Mythical White Whiskey

White Whiskey, a spirited discussion

White Whiskey, a spirited discussion

Introduction

Five years ago I wrote about the mass introduction of so-called “White Whiskey.” At the time I said, “White Whiskey is becoming 2010’s pet rock but it seems more like this year’s Unicorn, a mythical creature.” I have not softened my view much since then but maybe I could better explain my position. I have no problem with any style of quality spirit. I certainly don’t have an issue with distillers selling “White Dog” (what unnamed spirit is and has been called) as it is a great instructive tool to better understanding Whiskey. I simply have an issue with calling a Spirit that is destined to be Whiskey carrying the Whiskey moniker. Recently while judging in the San Francisco World Spirits Competition I was presented a flight of White or Unaged Whiskey. A couple of the samples were interesting Spirits but I felt that all of the examples would be better after years in cask. Of course I am not calling for a ban of White Whiskey but I am shouting – Caveat Emptor!

Abe Lincoln once said, “You can fool some of the people all of the time, and all of the people some of the time, but you can not fool all of the people all of the time.” I place myself and most of the industry pros I know in the third group. You could further classify me irritated at the notion of White Whiskey as we have made far too much progress in the area of Spirits education for such a transparent deception to creep into the modern lexicon.

For the record, there is no such thing as White Whiskey in my view. Whiskey by definition is aged in wood. Many of the new White Whiskey producers know this too as they cheekily tell tales of resting their newbie Spirit in wood for 24 hours to comply with the standard and the regulation. I accept that this practice is left up to interpretation and one man’s “clever & cute” is another man’s farce.

Clearly, the idea of White Whiskey has raised the temperature of the Whiskey world. A Whiskey producer that wished to remain anonymous said, “Anyone in the world who tries to classify their moonshine that way (as Whiskey) is attempting to fool the public. For those who follow the rules, it’s difficult to deal with people or organizations who make up crap as they go along.”

Let’s confront a few simple facts. Whiskey is as much a product of the barrel and barrel aging as it is of the Spirit itself. For this reason the world’s most famous Whiskey types have established by law minimum aging requirements.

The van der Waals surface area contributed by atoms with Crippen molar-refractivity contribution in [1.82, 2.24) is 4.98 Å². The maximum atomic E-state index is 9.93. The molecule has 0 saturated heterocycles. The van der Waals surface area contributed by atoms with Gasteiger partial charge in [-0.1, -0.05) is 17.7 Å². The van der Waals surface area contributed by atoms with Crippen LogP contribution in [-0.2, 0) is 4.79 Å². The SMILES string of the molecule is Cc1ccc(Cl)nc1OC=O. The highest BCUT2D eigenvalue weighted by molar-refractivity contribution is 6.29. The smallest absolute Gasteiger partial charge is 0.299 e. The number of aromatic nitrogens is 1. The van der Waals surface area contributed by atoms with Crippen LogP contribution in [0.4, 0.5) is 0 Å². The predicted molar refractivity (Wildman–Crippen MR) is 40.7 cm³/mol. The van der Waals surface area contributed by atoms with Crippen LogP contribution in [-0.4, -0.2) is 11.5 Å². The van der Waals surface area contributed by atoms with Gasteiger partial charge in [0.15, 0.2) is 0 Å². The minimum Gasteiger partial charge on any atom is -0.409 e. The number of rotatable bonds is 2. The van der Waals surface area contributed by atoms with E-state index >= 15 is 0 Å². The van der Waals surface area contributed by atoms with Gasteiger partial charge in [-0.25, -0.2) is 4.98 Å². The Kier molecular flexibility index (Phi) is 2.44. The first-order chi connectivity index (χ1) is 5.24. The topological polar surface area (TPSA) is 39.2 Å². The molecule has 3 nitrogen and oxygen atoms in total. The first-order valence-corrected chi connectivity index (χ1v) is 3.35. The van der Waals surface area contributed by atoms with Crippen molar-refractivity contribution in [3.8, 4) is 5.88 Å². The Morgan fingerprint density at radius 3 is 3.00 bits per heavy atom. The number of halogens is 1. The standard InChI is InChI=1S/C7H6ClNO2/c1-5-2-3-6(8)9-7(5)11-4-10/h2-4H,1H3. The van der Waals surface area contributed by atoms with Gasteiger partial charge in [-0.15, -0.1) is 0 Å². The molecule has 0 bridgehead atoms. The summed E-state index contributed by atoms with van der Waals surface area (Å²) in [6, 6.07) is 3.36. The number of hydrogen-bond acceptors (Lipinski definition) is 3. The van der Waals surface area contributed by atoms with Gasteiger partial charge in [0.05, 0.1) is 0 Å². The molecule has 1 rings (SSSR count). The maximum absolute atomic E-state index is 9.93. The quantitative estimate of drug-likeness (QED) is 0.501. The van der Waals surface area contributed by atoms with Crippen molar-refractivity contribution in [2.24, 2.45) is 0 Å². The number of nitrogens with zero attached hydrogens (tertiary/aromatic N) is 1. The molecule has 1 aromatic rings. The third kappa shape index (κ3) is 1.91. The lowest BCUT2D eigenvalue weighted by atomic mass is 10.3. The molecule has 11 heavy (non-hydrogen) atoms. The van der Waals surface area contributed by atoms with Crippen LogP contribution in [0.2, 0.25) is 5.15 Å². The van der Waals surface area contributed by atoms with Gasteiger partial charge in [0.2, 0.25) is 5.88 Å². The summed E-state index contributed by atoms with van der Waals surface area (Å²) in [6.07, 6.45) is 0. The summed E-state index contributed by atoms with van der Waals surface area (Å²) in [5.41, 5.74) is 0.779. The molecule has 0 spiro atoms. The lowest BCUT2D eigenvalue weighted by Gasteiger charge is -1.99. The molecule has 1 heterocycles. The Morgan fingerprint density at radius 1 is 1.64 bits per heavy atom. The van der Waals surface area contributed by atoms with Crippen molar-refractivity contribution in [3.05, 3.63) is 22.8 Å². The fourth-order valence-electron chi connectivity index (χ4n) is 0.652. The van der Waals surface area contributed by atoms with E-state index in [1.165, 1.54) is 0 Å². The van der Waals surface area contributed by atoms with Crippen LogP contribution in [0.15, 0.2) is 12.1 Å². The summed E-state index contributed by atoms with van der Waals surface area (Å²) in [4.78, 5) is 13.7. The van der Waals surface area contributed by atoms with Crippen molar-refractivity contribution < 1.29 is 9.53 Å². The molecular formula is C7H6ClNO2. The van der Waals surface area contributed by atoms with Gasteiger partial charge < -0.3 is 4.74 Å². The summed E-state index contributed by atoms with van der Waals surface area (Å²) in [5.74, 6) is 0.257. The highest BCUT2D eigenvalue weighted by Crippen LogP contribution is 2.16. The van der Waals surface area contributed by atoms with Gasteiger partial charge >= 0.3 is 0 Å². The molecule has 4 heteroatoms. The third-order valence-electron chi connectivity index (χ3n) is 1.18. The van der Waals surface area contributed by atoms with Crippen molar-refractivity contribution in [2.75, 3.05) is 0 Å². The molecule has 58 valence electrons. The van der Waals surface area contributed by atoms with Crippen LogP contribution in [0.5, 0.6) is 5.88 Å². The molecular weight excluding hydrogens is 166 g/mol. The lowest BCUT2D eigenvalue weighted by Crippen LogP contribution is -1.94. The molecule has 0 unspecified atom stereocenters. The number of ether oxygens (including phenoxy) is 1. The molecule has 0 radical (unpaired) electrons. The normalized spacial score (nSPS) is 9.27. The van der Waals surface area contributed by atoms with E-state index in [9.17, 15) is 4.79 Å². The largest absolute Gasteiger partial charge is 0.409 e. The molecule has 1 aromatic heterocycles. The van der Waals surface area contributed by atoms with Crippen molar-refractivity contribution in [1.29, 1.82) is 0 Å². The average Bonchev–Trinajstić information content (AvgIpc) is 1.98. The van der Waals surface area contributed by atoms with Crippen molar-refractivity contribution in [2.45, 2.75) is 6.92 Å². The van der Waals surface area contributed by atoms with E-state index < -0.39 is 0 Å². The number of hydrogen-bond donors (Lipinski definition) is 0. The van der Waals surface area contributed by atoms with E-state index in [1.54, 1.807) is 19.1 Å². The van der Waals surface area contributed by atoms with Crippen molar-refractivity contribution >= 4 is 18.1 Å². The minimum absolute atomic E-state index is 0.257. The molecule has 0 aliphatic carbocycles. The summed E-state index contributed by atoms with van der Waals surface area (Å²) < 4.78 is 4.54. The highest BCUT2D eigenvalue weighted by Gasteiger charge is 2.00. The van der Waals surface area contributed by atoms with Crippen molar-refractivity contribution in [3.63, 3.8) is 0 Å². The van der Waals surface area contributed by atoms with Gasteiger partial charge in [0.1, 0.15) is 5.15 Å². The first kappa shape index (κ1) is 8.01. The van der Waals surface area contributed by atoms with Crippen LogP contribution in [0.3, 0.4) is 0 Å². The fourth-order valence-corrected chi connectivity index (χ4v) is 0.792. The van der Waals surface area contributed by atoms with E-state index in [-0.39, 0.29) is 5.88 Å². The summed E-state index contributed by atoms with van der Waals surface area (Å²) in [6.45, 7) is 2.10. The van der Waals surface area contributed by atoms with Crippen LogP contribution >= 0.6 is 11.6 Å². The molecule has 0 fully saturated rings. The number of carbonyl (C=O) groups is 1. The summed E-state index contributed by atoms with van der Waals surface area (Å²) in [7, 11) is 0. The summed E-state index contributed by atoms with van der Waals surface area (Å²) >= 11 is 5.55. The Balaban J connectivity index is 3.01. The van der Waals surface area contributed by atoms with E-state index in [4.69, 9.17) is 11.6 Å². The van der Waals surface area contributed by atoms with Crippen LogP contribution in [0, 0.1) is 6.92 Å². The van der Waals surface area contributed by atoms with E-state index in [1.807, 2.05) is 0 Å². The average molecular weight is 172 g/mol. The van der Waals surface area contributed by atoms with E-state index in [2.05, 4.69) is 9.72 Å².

Straight Bourbon must be aged for no less than two years in charred, new oak containers. Irish Whiskey and Scotch Whisky must both be aged in oak containers for a minimum for three years. A vast majority of these spirits are aged well past their defined minimums. The pioneers of these iconic Whiskey types knew that wood aging was essential and that if minimum standards were not set that at some point charlatans would be tempted to enter the fray with immature or unaged versions.

Following the White Whiskey Money

Making and selling Whiskey is a laborious and cash intensive proposition. Consider that the Whiskey producer must purchase the necessary raw materials, equipment, barrels (which are not cheap), a place for storing barrels, and people to manage the Spirit while aging quietly. For this reason I have continually asked consumers and pros alike why in the world would a bottle of Vodka, potentially produced last week, sell for more than a Whisky made with expensive malted barley and aged in oak casks for more than a decade? As you can imagine, there is no clean and logical answer to that question.

Understanding that Whiskey producers are cash-strapped as they wait for two years or longer for the opportunity to gain a return on their investment I am sympathetic to the distiller who seeks a way to create cash flow. I get it. However, my empathy is not boundless and the border is truth and integrity. Selling an unaged Spirit under the moniker Whiskey is misleading at best.

Innovation and experimentation have been vital to the Spirits industry as has tradition and integrity. These are not mutually exclusive goals. A friend of mine reminded me of a favorite quote of hers that certainly applies here. “Just because you can, doesn’t mean you should.”

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